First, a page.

HomeReviewsBook reviewsBurn Bright by Marianne de Pierres

Burn Bright by Marianne de Pierres

Burn Bright

a review by Braiden Asciak

This review of Burn Bright was originally published on Braiden’s website then published in Dark Matter issue 5, September 2011 with permission.  This blog has been pre-dated to reflect Dark Matter‘s original publication date.

My review is as follows and can be found on my website.

Burn Bright by Marianne de Pierres was a phenomenally creative and original Young Adult read. A newly developed world is slowly revealed in front of our eyes but just enough so that we can understand it the way Retra, our protagonist, does. Because Burn Bright is so atmospheric and engaging in its nature, so it is really hard to capture and give you details on everything that makes it that way.

What I got involved with the most in Burn Bright was Retra’s journey. She escapes her Seal life in Grave where women wore veils, men ruled and wardens punished. She didn’t escape on her own moral choice, but rather because she wanted to find her brother Joel who had escaped and left her alone with their grieving mother and tyrannical father. Retra seeks out Ixion, an island of uninhibited freedom, music, partying and eternal pleasure every second of your consciousness. A place where desires are acted upon without care and every person ‘burns bright’ with life. A place where fear and the ‘self’ is forgotten.

Retra only has one reason for being on Ixion: to find her brother, not party and let her Seal principles deteriorate into lost memories. However Retra could not hide, but rather stood out. A change was the only possible decision to fit in. Retra’s struggle from coming from such a restricted and controlled life to the point of being a total introvert, to becoming someone who has started to find her feet and build her own path, was worth the read. She built the courage to start standing up for herself and others. It takes a lot of courage to break free from being extremely withdrawn and isolated in the way Retra had been. Although she struggled as I said, she did it with not much help from anyone. As I am one who does not like attracting or seeking attention and can be introverted at times, I found myself being connected to Retra when her struggles emerge.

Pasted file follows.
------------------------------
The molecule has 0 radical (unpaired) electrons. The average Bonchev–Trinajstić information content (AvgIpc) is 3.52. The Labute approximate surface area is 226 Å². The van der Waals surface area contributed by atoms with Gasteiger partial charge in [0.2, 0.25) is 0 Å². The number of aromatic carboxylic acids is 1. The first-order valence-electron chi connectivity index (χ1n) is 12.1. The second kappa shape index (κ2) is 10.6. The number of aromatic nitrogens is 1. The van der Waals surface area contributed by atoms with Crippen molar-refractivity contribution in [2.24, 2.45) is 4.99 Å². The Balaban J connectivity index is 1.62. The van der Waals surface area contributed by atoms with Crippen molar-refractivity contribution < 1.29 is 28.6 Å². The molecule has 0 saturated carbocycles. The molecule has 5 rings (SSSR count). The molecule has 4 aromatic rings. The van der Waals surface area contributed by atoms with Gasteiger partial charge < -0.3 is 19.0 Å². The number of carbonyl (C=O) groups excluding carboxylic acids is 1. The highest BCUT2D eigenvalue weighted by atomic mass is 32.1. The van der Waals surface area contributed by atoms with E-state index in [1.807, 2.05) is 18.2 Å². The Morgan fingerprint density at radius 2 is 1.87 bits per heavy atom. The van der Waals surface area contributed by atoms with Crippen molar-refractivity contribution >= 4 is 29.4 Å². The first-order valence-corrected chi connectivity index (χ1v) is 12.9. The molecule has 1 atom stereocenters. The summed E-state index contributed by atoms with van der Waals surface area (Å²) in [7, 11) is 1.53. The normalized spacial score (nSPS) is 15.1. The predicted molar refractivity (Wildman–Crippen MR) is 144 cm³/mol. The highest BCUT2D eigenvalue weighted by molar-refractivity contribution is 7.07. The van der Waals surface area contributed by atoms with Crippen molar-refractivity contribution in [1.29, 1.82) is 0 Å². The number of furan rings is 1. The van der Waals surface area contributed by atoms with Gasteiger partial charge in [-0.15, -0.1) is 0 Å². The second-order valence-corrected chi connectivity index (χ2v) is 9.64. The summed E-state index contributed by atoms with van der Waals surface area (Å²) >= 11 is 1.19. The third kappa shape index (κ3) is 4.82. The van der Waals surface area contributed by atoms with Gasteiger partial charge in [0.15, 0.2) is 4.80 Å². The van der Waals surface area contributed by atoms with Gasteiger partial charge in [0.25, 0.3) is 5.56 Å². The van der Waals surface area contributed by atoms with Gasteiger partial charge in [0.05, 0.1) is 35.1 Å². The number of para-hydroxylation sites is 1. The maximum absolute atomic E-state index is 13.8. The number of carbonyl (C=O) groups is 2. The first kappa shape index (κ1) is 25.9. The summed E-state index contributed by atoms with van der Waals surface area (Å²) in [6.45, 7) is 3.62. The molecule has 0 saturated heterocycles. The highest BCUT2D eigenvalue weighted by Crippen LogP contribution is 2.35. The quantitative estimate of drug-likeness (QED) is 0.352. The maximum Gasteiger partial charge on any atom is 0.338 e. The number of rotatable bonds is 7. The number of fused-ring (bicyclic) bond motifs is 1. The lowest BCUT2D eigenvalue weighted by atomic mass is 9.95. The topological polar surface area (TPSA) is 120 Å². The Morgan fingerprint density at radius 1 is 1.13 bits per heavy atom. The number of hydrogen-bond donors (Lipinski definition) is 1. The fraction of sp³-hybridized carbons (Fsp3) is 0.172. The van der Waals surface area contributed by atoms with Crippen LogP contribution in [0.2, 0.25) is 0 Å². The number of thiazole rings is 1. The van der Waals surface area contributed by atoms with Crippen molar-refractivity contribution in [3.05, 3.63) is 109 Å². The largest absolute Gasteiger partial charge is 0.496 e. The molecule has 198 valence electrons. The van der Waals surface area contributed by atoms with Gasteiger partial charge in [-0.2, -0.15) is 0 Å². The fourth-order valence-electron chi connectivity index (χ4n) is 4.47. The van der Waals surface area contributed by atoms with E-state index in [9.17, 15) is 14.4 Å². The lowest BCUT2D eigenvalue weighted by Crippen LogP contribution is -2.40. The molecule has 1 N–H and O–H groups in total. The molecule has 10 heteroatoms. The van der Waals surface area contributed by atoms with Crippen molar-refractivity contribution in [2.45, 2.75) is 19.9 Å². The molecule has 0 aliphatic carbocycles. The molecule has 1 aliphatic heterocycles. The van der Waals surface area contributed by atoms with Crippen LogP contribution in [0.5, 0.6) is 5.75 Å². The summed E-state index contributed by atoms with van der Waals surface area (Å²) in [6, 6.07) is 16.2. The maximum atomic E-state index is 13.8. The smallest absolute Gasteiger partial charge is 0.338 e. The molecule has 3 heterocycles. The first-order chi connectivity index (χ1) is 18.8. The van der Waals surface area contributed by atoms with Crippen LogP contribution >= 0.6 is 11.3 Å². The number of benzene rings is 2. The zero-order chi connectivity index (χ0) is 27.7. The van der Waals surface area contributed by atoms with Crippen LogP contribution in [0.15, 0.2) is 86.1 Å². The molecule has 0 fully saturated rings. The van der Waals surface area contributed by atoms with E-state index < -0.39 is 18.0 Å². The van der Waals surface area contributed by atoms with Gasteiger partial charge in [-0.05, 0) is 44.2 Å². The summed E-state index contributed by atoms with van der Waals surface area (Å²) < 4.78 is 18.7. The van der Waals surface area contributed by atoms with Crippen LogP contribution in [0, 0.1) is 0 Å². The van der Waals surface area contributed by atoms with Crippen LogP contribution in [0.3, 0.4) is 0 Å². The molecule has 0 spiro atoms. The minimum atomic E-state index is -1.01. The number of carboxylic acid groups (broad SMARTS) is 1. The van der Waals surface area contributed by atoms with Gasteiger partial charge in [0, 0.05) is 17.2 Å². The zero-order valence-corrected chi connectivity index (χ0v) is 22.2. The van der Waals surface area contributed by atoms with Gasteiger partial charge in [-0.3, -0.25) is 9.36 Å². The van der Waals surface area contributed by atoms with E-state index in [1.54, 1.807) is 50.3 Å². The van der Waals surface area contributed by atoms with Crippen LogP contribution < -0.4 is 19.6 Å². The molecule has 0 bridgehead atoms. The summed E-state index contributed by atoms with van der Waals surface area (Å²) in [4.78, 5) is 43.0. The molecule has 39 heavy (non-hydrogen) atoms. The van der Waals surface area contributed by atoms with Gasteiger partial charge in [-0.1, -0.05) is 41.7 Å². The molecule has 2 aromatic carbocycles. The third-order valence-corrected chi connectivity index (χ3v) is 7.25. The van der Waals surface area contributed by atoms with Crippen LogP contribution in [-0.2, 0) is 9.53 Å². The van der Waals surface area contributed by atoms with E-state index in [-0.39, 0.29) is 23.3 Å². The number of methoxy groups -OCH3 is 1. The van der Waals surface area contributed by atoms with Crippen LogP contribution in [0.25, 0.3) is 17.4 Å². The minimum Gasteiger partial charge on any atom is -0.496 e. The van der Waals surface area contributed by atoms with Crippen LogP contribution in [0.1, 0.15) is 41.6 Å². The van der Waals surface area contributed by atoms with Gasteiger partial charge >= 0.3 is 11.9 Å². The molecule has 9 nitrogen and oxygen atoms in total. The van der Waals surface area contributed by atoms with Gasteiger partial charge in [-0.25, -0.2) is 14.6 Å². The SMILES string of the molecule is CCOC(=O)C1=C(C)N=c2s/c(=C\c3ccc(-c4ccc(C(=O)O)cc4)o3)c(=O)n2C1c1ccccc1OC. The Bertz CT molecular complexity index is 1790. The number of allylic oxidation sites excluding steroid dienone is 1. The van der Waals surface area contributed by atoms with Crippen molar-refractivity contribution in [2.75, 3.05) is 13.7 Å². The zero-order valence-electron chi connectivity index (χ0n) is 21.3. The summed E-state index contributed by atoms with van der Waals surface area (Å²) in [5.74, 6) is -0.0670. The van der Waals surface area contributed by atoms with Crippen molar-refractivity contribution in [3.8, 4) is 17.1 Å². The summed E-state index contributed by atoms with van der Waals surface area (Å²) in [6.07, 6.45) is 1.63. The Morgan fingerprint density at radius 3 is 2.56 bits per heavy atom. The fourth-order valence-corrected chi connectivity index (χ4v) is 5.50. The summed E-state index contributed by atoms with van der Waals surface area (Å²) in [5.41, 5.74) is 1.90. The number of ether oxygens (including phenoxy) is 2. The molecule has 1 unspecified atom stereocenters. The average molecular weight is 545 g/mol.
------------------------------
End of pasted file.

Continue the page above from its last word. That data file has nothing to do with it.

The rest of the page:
The cast of characters: those new to Ixion; those already residents of Ixion; and the Ripers, all brought this world alive.

Through each of their voices you could hear music playing or lights flashing. How? I don’t know. It just omitted into my vision while reading Burn Bright. You adapt your own party experiences and knowledge about partying and reflect that in the descriptions that Marianne provides. Burn Bright in itself is pretty provocative and dangerous at times, but in saying that Marianne does not shy from such difficult subjects like drugs and sex, which are two important parts of the Ixion way of life.

You do ask yourself a lot of questions. The plot thickens and thins, twists and turns in so many ways it is hard to keep up with it at times, therefore you wonder about things occasionally (hence the questions). Human desires and fears are investigated, and today’s ‘party-life’ of so many individuals is questioned. Much can happen when you’re having a good time, allowing yourself to become vulnerable. Pleasure may transform into pain.

Burn Bright gave me a thrilling ride in Ixion; a ride that I couldn’t hop off. I was bedazzled by the atmosphere and details, that made myself burn bright with ecstasy and passion for this home-grown Australian novel. Marianne de Pierres has sunken perfectly into the YA genre and I’m sure she will accomplish such great things with this series in the near future. Everyone should read Burn Bright and the Night Creatures series. I have just read the sequel Angel Arias, and I can say that it is remarkably better.

Nalini is an award-winning writer and artist as well as managing editor of Dark Matter Zine.


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